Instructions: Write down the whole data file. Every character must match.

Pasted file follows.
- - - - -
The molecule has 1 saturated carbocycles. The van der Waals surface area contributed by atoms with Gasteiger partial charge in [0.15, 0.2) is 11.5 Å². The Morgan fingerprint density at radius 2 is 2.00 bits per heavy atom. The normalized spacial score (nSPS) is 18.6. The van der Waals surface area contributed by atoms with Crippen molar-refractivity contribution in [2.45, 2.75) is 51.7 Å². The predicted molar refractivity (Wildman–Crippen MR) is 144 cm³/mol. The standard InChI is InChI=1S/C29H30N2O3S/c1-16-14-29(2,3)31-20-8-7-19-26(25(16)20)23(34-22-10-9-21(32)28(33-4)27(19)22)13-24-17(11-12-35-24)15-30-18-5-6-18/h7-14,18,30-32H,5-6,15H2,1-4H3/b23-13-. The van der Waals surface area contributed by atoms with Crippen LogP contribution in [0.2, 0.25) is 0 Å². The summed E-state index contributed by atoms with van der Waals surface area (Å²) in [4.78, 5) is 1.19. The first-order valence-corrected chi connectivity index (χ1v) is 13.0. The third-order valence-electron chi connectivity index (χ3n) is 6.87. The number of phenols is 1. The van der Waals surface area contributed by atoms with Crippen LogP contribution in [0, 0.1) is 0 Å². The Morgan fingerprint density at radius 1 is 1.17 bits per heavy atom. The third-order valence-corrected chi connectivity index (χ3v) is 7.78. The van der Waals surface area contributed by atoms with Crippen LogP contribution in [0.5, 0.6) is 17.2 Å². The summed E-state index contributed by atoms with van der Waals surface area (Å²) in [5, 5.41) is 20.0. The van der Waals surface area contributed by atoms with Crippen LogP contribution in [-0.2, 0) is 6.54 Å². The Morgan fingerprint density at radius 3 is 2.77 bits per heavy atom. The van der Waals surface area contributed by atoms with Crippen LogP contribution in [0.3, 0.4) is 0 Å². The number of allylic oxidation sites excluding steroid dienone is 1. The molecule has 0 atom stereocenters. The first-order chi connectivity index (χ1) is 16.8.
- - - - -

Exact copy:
The molecule has 1 saturated carbocycles. The van der Waals surface area contributed by atoms with Gasteiger partial charge in [0.15, 0.2) is 11.5 Å². The Morgan fingerprint density at radius 2 is 2.00 bits per heavy atom. The normalized spacial score (nSPS) is 18.6. The van der Waals surface area contributed by atoms with Crippen molar-refractivity contribution in [2.45, 2.75) is 51.7 Å². The predicted molar refractivity (Wildman–Crippen MR) is 144 cm³/mol. The standard InChI is InChI=1S/C29H30N2O3S/c1-16-14-29(2,3)31-20-8-7-19-26(25(16)20)23(34-22-10-9-21(32)28(33-4)27(19)22)13-24-17(11-12-35-24)15-30-18-5-6-18/h7-14,18,30-32H,5-6,15H2,1-4H3/b23-13-. The van der Waals surface area contributed by atoms with Crippen LogP contribution in [0.2, 0.25) is 0 Å². The summed E-state index contributed by atoms with van der Waals surface area (Å²) in [4.78, 5) is 1.19. The first-order valence-corrected chi connectivity index (χ1v) is 13.0. The third-order valence-electron chi connectivity index (χ3n) is 6.87. The number of phenols is 1. The van der Waals surface area contributed by atoms with Crippen LogP contribution in [0, 0.1) is 0 Å². The Morgan fingerprint density at radius 1 is 1.17 bits per heavy atom. The third-order valence-corrected chi connectivity index (χ3v) is 7.78. The van der Waals surface area contributed by atoms with Crippen LogP contribution in [0.5, 0.6) is 17.2 Å². The summed E-state index contributed by atoms with van der Waals surface area (Å²) in [5, 5.41) is 20.0. The van der Waals surface area contributed by atoms with Crippen LogP contribution in [-0.2, 0) is 6.54 Å². The Morgan fingerprint density at radius 3 is 2.77 bits per heavy atom. The van der Waals surface area contributed by atoms with Crippen LogP contribution in [0.3, 0.4) is 0 Å². The number of allylic oxidation sites excluding steroid dienone is 1. The molecule has 0 atom stereocenters. The first-order chi connectivity index (χ1) is 16.8.